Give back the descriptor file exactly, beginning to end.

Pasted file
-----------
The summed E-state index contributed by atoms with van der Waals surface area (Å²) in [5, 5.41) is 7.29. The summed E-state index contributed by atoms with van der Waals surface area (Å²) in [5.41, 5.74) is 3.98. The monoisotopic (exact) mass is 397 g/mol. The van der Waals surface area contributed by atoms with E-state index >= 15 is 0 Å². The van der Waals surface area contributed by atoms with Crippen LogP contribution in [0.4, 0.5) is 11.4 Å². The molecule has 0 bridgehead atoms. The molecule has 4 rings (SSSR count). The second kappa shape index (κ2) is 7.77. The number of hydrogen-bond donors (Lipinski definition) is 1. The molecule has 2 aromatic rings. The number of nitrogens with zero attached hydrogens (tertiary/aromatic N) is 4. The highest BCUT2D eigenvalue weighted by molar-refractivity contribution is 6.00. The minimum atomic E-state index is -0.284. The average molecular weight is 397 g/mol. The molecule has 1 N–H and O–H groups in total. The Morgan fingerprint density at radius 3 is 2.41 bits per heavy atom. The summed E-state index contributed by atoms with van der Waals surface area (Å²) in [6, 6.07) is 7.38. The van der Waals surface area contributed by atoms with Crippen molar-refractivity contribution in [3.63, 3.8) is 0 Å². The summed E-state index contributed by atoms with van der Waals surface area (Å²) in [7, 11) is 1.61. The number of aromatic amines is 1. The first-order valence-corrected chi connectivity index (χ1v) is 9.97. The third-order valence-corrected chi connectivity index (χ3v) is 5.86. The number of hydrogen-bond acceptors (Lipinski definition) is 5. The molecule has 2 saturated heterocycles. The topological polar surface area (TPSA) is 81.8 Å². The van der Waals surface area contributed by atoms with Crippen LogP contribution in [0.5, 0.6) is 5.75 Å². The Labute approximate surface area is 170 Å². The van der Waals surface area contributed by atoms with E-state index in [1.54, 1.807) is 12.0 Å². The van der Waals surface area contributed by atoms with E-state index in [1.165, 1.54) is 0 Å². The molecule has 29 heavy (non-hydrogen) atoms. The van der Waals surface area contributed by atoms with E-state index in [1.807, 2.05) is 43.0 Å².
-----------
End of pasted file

The summed E-state index contributed by atoms with van der Waals surface area (Å²) in [5, 5.41) is 7.29. The summed E-state index contributed by atoms with van der Waals surface area (Å²) in [5.41, 5.74) is 3.98. The monoisotopic (exact) mass is 397 g/mol. The van der Waals surface area contributed by atoms with E-state index >= 15 is 0 Å². The van der Waals surface area contributed by atoms with Crippen LogP contribution in [0.4, 0.5) is 11.4 Å². The molecule has 0 bridgehead atoms. The molecule has 4 rings (SSSR count). The second kappa shape index (κ2) is 7.77. The number of hydrogen-bond donors (Lipinski definition) is 1. The molecule has 2 aromatic rings. The number of nitrogens with zero attached hydrogens (tertiary/aromatic N) is 4. The highest BCUT2D eigenvalue weighted by molar-refractivity contribution is 6.00. The minimum atomic E-state index is -0.284. The average molecular weight is 397 g/mol. The molecule has 1 N–H and O–H groups in total. The Morgan fingerprint density at radius 3 is 2.41 bits per heavy atom. The summed E-state index contributed by atoms with van der Waals surface area (Å²) in [6, 6.07) is 7.38. The van der Waals surface area contributed by atoms with Crippen molar-refractivity contribution in [3.63, 3.8) is 0 Å². The summed E-state index contributed by atoms with van der Waals surface area (Å²) in [7, 11) is 1.61. The number of aromatic amines is 1. The first-order valence-corrected chi connectivity index (χ1v) is 9.97. The third-order valence-corrected chi connectivity index (χ3v) is 5.86. The number of hydrogen-bond acceptors (Lipinski definition) is 5. The molecule has 2 saturated heterocycles. The topological polar surface area (TPSA) is 81.8 Å². The van der Waals surface area contributed by atoms with Crippen LogP contribution in [0.5, 0.6) is 5.75 Å². The Labute approximate surface area is 170 Å². The van der Waals surface area contributed by atoms with E-state index in [1.54, 1.807) is 12.0 Å². The van der Waals surface area contributed by atoms with E-state index in [1.165, 1.54) is 0 Å². The molecule has 29 heavy (non-hydrogen) atoms. The van der Waals surface area contributed by atoms with E-state index in [1.807, 2.05) is 43.0 Å².